CBD-infused drinks, including sports endurance drinks, are currently on the rise, too. Stephen Letourneau, founder of Stephen James coffee, which sells CBD coffee, anticipates being in hotels and resorts by the end of the year, with more to come in 2024. As edibles become more mainstream, Letourneau stresses the importance of knowing where the products were grown and how they were grown. “We consistently visit the farms we work with,” explains Letourneau, who adds that the cannabis plant is considered to be a super absorber meaning it absorbs whatever is in the soil and air around it. This includes soil nutrients as well as toxins, which can then be passed down to the consumer through edibles and even through the skin. “It’s important,” Letourneau stresses, “to know who’s up the road from the farm, what’s in the water run-off, and whether pesticides are being used.” Asking for a COA or Certificate of Analysis—a lab tracing and quality control on ingredients—on products you buy is another good way to ensure what you’re getting.

Breanna Neff, a Brooklyn-based Certified Food Scientist, just launched her own functional CBD and cannabis drink mix company, brelixi. It includes not only cannabinoids in the mix, but also electrolytes for hydration, adaptogens for stress relief, antioxidants for an immunity boost, and nootropics—ingredients that can help boost cognitive performance and mood. (Caffeine is one example of a widely used nootropic.) Neff is just beginning to market the fast-acting full-spectrum CBD-infused drink mix sticks, which come in an elderberry hibiscus lemonade flavor, to spas nationwide. “My products use the latest nanotechnology, which allows for ingestibles to be immediately absorbed sublingually in the mouth and through the digestive system, bypassing being metabolized in the liver. This allows for much faster and safer benefits,” explains Neff. “The speed of nano cannabis is remarkable. You can feel the benefits within five to 10 minutes, sometimes less. This is particularly helpful for those with anxiety and stress.” She adds: “As a food scientist, it’s really cool to see how innovative this field is getting.” Letourneau anticipates drinks will be a big part of the growth of CBD in spas, resorts, and wellness weekends around the country. “You’ll be able to drink things like CBD coffee or tea and CBD mocktails,” he says, “for micro moments of wellness.”

After the next Farm Bill, look for streamlined regulations (see the sidebar) as well as more refined and potent CBD products to come. “Of all the spa trends that I’ve seen, I’d put CBD right at the top in terms of acceptance and reception because it works,” explains John Morris, general manager of Sundara Inn & Spa in Wisconsin Dells, Wisconsin, which incorporated CBD into massages, bath soaks, body treatments, and facials not long after the first Farm Bill went into effect. “CBD provides calming relief for guests and this trend isn’t going away anytime soon.”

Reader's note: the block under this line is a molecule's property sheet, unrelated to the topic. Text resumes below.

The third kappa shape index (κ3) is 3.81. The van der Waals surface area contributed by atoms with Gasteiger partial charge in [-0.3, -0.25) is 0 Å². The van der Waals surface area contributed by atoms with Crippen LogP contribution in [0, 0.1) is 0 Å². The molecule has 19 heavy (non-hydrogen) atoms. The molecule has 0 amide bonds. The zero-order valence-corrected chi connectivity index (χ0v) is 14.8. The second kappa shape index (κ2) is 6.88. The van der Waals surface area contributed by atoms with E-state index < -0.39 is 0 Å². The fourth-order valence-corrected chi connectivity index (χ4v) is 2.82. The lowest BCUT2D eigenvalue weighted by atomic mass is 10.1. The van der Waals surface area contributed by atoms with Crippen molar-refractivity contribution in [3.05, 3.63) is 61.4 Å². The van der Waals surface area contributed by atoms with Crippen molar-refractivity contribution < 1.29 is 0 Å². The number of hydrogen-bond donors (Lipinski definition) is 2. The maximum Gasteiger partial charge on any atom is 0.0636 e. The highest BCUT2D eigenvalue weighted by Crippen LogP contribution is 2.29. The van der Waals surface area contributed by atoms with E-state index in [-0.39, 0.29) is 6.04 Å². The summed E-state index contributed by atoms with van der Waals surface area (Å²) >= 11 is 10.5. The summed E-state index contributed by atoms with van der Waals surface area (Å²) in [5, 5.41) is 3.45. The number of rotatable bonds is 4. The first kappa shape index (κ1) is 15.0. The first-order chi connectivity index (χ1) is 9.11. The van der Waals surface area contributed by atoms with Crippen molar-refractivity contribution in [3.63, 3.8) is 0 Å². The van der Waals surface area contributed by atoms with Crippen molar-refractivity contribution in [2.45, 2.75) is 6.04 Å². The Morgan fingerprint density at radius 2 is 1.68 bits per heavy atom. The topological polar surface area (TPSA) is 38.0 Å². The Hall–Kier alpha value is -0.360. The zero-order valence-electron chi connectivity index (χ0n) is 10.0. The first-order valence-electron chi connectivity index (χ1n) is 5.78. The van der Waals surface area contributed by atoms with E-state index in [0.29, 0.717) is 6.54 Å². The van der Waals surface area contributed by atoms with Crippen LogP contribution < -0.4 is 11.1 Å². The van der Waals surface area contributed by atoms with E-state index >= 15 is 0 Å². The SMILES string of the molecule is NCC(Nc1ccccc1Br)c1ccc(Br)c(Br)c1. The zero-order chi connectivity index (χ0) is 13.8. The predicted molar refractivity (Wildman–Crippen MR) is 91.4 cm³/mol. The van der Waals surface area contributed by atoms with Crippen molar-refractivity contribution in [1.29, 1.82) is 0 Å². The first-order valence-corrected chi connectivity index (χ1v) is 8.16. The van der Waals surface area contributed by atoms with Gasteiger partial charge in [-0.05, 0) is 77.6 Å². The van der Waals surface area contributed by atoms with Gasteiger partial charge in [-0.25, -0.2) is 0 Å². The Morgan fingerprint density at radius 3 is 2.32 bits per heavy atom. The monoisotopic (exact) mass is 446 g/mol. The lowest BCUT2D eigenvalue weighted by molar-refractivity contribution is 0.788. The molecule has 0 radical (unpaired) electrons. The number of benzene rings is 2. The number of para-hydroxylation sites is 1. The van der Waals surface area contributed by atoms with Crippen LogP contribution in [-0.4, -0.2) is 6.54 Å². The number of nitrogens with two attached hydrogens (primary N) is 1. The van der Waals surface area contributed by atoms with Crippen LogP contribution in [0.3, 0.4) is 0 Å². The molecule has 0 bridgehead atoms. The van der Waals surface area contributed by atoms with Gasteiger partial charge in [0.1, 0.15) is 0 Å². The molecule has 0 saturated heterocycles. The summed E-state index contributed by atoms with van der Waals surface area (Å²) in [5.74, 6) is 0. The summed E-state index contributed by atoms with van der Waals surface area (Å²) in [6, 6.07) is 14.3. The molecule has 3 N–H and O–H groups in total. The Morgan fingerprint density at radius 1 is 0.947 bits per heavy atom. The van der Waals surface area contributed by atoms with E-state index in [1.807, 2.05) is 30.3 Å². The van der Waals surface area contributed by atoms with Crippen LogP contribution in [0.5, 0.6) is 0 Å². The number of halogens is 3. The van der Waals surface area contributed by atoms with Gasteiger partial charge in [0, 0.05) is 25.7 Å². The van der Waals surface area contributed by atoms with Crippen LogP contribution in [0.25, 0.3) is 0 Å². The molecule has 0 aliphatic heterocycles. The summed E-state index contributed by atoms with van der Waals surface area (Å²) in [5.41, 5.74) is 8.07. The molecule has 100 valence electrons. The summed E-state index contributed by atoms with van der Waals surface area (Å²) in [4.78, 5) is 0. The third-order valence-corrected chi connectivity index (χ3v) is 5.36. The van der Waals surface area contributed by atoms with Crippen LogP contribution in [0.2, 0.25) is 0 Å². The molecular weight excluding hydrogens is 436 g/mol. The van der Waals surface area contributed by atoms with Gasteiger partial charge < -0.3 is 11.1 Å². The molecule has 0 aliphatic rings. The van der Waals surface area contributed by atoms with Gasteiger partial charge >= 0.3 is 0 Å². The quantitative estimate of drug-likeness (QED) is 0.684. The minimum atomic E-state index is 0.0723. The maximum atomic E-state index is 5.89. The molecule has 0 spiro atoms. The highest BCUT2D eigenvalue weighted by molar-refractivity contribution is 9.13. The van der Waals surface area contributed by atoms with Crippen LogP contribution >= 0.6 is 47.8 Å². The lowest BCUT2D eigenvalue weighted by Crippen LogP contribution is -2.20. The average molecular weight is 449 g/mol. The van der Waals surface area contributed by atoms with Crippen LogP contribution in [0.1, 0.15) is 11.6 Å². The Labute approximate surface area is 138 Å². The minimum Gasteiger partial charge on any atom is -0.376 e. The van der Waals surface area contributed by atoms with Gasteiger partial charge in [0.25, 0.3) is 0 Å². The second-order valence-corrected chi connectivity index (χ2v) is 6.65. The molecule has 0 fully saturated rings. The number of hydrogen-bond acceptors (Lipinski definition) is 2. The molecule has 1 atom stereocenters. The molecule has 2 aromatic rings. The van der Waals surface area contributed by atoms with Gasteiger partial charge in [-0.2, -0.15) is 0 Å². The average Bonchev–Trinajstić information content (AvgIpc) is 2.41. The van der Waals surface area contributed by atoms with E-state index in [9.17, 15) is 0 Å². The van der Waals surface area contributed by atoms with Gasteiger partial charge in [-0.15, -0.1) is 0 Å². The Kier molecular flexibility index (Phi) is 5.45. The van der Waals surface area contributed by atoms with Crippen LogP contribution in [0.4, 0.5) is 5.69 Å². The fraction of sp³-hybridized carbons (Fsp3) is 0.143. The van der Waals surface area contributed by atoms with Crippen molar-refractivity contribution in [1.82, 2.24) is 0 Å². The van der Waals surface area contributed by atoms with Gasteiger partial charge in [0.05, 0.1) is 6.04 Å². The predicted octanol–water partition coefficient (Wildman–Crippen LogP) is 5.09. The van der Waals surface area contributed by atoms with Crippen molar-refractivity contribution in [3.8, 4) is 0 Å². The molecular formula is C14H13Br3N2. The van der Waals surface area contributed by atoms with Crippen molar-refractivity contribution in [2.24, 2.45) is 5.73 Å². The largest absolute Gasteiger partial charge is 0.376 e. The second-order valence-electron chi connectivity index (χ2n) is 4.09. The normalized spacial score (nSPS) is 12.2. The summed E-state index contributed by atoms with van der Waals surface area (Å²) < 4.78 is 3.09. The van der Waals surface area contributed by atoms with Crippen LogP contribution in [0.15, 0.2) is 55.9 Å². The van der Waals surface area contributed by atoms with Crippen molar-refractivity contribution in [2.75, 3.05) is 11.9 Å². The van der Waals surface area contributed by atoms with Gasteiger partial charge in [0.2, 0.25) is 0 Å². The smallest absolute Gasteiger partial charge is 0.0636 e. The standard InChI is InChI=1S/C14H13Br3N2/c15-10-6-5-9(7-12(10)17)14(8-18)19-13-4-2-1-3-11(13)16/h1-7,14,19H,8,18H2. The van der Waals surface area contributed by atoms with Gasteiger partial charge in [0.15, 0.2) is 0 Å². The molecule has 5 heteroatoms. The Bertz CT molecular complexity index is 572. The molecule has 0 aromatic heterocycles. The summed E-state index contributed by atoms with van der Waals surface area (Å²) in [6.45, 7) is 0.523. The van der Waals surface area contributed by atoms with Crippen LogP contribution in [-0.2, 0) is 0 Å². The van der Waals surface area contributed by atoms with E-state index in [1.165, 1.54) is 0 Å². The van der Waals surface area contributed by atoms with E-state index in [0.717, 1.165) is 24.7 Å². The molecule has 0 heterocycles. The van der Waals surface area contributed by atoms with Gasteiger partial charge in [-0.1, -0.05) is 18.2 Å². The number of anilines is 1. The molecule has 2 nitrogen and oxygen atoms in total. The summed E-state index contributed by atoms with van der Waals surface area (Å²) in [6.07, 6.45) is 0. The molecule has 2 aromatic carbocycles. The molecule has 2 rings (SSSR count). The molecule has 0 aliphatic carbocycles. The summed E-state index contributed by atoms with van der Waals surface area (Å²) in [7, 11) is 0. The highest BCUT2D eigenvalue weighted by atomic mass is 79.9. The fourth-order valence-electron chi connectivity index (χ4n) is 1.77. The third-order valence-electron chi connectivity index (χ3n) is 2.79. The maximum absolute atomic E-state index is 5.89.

What to Expect With the Farm Bill of 2023

A new Farm Bill, expected out at the end of this year, is expected to further change up how we define, produce, and use CBD, explains Jonathan Miller, general counsel of the U.S. Hemp Roundtable, the hemp industry’s advocacy organization. Despite the Farm Bill of 2018 that legalized hemp, some confusion still exists about hemp and its safety among consumers. One reason: “We’ve seen the growth of other delta products, which could cause intoxication,” explains Miller. Delta-8 THC, for example, is a slightly less potent cannabinoid and form of THC that comes from the hemp plant and isn’t regulated by the Farm Bill of 2018.

Ditto for Delta-10 THC. It’s found in the hemp plant and can give people a feeling of being “high.” These cannabinoids weren’t clearly delineated in the original Farm Bill but are being included in products sold today. “They need to be strictly regulated for safety,” says Miller. Until the Farm Bill is voted on, ensure you’re getting a quality product that doesn’t contain these non-regulated cannabinoids by looking for a product’s Certificate of Analysis or COA—the lab tracing and quality control on ingredients. Miller also recommends looking for The U.S. Hemp Authority seal on a product.